I’ve worked for, with, and around extraordinary and mundane leaders.
Most are mundane.
There are worse things to be than mundane.
Mundane leaders are boring, but not immediately toxic.
Characteristics of Mundane Leaders:
They fail to recognize the power they have to create through others. They don’t see their potential to impact lives, careers, and the future of their businesses.
They transact—nicely, politely, and boringly.
They fail to see and seize the opportunity.
The outcome of too much mundane leadership ultimately shows up in a workforce unprepared and unable to innovate.
It’s a formula for obsolescence.
Behaviors of Extraordinary Leaders:
Alternatively, extraordinary leaders recognize the gravity of their role.
They understand that for a moment in time they have the power to create remarkable experiences for everyone around them.
They also understand that their work has the power to ripple through time in positive ways for individuals, groups, and organizations.
Instead of focusing on just performance, they emphasize potential.
We get to performance by rules and processes. Mundane leaders are masters of the performance domain.
We get to potential by freeing and focusing the creative potential of all of those around us.
What You Don’t Need to Be to Achieve Extraordinary:
It might sound complicated to be extraordinary, but it’s not.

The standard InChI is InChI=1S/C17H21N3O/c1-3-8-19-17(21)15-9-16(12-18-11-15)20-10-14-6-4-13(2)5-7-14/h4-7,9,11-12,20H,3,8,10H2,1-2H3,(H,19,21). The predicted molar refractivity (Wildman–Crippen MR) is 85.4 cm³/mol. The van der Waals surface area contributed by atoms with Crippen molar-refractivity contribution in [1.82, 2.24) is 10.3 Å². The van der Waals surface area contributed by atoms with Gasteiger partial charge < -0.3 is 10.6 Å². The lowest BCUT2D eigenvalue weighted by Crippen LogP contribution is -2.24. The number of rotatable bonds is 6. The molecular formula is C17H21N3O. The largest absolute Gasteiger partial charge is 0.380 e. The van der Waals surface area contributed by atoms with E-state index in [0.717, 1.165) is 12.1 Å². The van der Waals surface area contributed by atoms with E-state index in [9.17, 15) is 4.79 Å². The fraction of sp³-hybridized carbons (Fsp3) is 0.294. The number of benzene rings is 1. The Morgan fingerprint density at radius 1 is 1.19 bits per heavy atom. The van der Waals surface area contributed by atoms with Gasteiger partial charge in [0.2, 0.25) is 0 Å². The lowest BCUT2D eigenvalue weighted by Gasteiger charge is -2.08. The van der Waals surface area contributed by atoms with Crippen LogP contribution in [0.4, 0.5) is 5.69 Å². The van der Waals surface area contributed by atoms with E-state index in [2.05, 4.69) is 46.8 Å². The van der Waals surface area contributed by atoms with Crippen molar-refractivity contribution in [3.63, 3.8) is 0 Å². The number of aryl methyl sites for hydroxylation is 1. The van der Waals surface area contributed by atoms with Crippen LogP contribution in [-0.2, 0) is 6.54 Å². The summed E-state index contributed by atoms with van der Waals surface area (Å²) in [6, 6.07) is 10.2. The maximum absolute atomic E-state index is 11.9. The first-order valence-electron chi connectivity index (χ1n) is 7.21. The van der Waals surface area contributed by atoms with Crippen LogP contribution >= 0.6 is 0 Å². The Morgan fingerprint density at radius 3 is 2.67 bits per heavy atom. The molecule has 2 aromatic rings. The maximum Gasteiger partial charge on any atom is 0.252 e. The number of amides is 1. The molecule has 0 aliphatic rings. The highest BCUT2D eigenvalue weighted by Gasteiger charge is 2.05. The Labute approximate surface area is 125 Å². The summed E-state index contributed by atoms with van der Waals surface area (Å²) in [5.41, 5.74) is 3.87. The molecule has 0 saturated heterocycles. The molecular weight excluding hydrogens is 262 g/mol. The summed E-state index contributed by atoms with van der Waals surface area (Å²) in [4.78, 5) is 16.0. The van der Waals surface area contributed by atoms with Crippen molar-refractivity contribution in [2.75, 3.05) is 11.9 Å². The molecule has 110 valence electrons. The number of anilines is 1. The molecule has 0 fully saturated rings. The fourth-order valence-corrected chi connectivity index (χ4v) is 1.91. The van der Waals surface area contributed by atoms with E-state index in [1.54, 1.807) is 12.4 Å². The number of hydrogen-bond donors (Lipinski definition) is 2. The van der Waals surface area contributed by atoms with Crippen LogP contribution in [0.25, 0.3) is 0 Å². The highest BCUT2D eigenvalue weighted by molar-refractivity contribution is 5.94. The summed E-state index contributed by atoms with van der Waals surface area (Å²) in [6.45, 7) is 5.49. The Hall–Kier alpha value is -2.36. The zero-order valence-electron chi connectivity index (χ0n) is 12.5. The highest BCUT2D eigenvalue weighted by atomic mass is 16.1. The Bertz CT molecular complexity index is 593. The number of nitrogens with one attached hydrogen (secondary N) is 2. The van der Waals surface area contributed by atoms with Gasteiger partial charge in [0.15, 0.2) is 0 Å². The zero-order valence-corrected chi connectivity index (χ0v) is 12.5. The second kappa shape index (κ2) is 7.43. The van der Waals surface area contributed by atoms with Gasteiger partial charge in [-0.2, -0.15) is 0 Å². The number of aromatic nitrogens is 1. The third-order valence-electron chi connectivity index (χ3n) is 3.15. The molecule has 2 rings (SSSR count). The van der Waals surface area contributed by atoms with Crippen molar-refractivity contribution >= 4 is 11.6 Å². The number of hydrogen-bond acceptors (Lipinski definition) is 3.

You don’t have to have a large personality oozing charisma.
Decibel level and oxygen consumption have little to do with being or becoming extraordinary.
You don’t have to be extroverted to be extraordinary.
Don’t confuse extraordinary with title or level. You can be extraordinary at every level.
Big budgets and lavish spending or special perks aren’t part of the ingredient list for extraordinary.
The Ingredients for Extraordinary Leadership:
The formula for achieving extraordinary is simple. The ingredients are readily available to all of us.
- Give trust.
- Show that you care.
- Show what can be.
- Lead according to explicit values.
- Infuse accountability for extraordinary into the environment.
- Coach, build and strengthen the team.
- Step in where needed.
- Mostly, step back.
The hard work comes in living these every single day.
I’ve worked with firms where the primary business focus and core products might be described as mundane. (There’s that word again.)
Except, no one on the inside viewed the business or products as mundane.
Customers depended upon and valued them.
Suppliers treasured the relationship.
Employees viewed their work as a calling and their firm as a daytime home. It was a place they wanted to be.
The Bottom-Line for Now:
It’s easy to be mundane. It’s not that hard to be extraordinary.